Both OS:es are equally good/bad at handling multiple outputs: technically, it works but from a UX perspective it still sucks. (No, AirTV (or whatever it’s called) isn’t that good or reliable and still has UX issues.) I would really like to see the Screens/Monitors control panel/application show up when new monitors/screens are attached, AS WELL AS the controls for audio if the connected device supports sending the audio that way (which really is becoming main stream AND is probably something you want to do).

Mac OS X software updates are really intrusive, with sticky notifications.

Why change power coord connector between MacBook Air 4.x and 5.x?

The Hardware – MacBook Air

I waited three extra weeks just to get the 8 GB model (instead of 4), which makes a huge difference – especially if you’re using “heavy” tools like several instances of Eclipse, VirtualBox, browsers.

The keyboard turned out to be just as I expected it: it leaves an imprint on the monitor’s surface, it’s not as nice as ThinkPad keyboards but in no way bad. All the alluminum (or whatever what kind of metal it is) makes my hands and wrists cold.

Battery is good, way better than the ThinkPad batteries I’ve had, but still not perfect. Can’t live without a charger and doing heavy lifting on the machine still drains battery like modern ThinkPads.

Weight is really nice. Love the fact that I can feed my kid with one hand, and lift and move the computer around with my other hand, easily.

The alluminum (or whatever it is) is pretty, but it also makes it more difficult to put on your lap – it very easily slides away unless you thighs are perfectly leveled with the ground. Can become very annoying.

I really want touch. And I really want to be able to flip the screen/monitor so I can use touch only as in “stowe away or hide (and inactive) the keyboard”.

Four Week Review of Lenovo ThinkPad Tablet

Lenovo ThinkPad Tablet Product Image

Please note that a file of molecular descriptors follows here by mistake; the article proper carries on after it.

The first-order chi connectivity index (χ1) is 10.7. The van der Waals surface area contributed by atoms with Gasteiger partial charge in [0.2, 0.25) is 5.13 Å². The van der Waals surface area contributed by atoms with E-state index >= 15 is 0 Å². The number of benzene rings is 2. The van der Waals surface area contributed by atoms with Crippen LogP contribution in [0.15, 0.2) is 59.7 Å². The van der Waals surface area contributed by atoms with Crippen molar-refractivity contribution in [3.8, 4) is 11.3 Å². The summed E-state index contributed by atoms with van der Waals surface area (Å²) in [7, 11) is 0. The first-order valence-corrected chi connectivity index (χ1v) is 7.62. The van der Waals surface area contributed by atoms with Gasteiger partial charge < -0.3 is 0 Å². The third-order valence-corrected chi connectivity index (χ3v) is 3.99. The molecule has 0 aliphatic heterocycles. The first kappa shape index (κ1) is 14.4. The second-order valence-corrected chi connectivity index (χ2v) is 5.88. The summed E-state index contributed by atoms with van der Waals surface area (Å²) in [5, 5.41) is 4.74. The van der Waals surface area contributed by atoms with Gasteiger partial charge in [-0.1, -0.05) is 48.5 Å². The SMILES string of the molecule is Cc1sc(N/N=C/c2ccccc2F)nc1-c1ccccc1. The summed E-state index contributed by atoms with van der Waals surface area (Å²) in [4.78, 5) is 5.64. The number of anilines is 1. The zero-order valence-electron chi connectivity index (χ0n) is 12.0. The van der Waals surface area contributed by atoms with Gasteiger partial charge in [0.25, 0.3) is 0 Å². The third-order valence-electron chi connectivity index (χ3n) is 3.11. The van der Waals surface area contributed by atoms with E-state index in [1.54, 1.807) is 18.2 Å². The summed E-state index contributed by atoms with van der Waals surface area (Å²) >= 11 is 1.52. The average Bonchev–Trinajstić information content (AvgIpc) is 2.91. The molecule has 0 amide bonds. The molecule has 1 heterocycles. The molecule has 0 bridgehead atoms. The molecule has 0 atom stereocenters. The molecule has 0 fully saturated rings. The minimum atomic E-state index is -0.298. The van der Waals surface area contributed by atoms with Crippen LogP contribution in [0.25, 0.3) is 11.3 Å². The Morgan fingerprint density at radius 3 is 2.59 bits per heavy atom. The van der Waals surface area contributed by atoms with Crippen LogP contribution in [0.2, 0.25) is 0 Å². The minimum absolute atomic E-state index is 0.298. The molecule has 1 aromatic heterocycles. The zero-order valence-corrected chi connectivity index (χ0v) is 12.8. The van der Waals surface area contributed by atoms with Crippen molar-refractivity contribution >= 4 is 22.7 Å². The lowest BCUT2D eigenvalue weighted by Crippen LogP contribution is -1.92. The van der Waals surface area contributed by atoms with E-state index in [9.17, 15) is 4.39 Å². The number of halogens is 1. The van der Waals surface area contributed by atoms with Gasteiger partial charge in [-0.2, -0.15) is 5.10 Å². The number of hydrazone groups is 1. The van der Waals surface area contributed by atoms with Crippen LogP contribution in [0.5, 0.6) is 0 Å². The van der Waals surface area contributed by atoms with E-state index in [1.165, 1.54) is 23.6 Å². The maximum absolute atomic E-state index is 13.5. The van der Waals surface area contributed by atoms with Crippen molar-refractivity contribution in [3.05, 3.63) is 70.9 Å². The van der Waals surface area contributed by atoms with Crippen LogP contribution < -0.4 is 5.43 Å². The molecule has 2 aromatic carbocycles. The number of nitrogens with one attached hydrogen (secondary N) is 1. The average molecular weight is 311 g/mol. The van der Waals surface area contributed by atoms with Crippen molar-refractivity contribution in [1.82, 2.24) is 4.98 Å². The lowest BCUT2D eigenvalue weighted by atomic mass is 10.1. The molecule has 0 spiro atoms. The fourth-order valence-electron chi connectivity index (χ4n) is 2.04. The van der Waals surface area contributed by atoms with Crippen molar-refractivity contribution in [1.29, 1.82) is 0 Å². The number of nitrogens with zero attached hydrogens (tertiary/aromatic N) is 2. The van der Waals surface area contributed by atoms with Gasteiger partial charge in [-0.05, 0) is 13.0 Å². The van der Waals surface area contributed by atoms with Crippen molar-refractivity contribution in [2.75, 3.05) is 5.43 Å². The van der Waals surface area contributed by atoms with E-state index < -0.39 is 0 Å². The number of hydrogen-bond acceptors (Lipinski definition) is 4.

I recently got myself a Lenovo ThinkPad Tablet. As with most gadgets, there’s a hate/love relationship and this post is my list of pros and cons. But first – the background to why I got this device is that I wanted to

a) be able to more efficiently read RSS streams, and

b) be able to read, write and reply to e-mail.

My previous phone, a Nokia N900 fully help me achieve the e-mail tasks. It was really great in all ways related to communication (Skype, Jabber/GTalk etc). However, the browsing and blog/RSS reading experience was not really up to the level I found acceptable. It basically was too slow: I lost interest and jumping from RSS to a browser was way too slow.

This summer I got my first Android based phone, a Sony Ericsson Xperia Arc. It works good in almost every way. (The address book is terribly slow – I have just under 800 contacts and somehow that is a problem performance wise. The N900 handled this much better, and a physical keyboard also speeds up filtering and helps UX aspect.) However, reading RSS and web pages on this device I found to be too slow, again. So, while I got a device with a much greater list of available apps (which I rarely have any use for), a much worse calendar and sub-par ability to write and reply quickly to e-mail –  it essentially didn’t meet my expectations. The N900 fixed task b, the Arc fails on both tasks a and b.